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White House, Rockefeller fire back at Howard Dean

White House, Rockefeller fire back at Howard Dean

Liberal Sen. Jay RockefellerJohn (Jay) Davison RockefellerOvernight Tech: Trump nominates Dem to FCC | Facebook pulls suspected baseball gunman's pages | Uber board member resigns after sexist comment Trump nominates former FCC Dem for another term Obama to preserve torture report in presidential papers MORE denounced Howard Dean’s call for the Senate healthcare bill to be axed as “nonsense and irresponsible.”

Rockefeller (D-W.Va.) and the White House both fired back at Dean on Wednesday for saying that liberals should kill the Senate bill.

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Dean, a former governor of Vermont and ex-chairman of the Democratic National Committee (DNC), said liberals should kill the Senate bill and start all over because it does not include a public option or a provision to allow people as young as 55 to buy in to Medicare.

Both plans were dropped by Senate Democratic leaders because of objections from centrists.

“Do I take my football and go home and sob and complain or hold out for $100 million for West Virginia?” Rockefeller asked. “No, I look at the bill and say, ‘What is in the general interest of the people in my state and the people in America?’ ”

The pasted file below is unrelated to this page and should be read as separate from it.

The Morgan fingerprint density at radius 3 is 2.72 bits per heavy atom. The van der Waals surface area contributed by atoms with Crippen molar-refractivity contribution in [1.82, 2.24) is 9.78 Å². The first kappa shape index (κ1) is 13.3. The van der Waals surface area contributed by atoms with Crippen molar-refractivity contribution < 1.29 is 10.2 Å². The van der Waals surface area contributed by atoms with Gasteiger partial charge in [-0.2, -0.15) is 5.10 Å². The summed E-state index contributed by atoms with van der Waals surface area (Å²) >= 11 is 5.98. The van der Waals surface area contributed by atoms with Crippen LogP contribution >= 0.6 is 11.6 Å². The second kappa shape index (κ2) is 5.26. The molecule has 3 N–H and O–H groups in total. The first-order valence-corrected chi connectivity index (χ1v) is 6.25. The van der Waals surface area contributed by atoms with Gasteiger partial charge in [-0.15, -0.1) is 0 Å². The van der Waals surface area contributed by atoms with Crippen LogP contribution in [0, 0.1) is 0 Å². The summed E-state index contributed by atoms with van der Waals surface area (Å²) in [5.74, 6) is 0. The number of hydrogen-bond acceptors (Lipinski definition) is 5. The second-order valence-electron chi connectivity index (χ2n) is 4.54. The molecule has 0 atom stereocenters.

At the other end of Pennsylvania Avenue, the White House also pushed back against Dean, who as the DNC’s head clashed with Rahm Emanuel, President Barack ObamaBarack Hussein ObamaOvernight Energy: Dems ask Pruitt to justify first-class travel | Obama EPA chief says reg rollback won't stand | Ex-adviser expects Trump to eventually rejoin Paris accord Overnight Regulation: Trump to take steps to ban bump stocks | Trump eases rules on insurance sold outside of ObamaCare | FCC to officially rescind net neutrality Thursday | Obama EPA chief: Reg rollback won't stand Ex-US ambassador: Mueller is the one who is tough on Russia MORE’s chief of staff.

“I don’t know what piece of legislation he’s reading,” White House press secretary Robert Gibbs told reporters Wednesday. “I don’t think any rational person would say killing a bill makes a whole lot of sense at this point.”

Gibbs said that the health bill before Congress would accomplish many of the same things that Dean, a physician by trade, had clamored for during his 2004 presidential campaign.

White House communications director Dan Pfeiffer also dismissed Dean’s claim, made on a morning talk show, that the Senate bill represented an insurance company’s dream.

In a post on the White House blog, Pfeiffer said the primary goal of health reform isn’t “to punish insurers — it’s to give every American the ability to find affordable coverage while controlling the unsustainable cost growth in our current healthcare system that is crushing families and businesses.”

Added Pfeiffer: “On that front, this bill is hugely successful.”

The post marked an unusual use of the White House blog for Pfeiffer, who has mostly used posts to target insurers and Republicans opposed to the health reform effort, not fellow Democrats.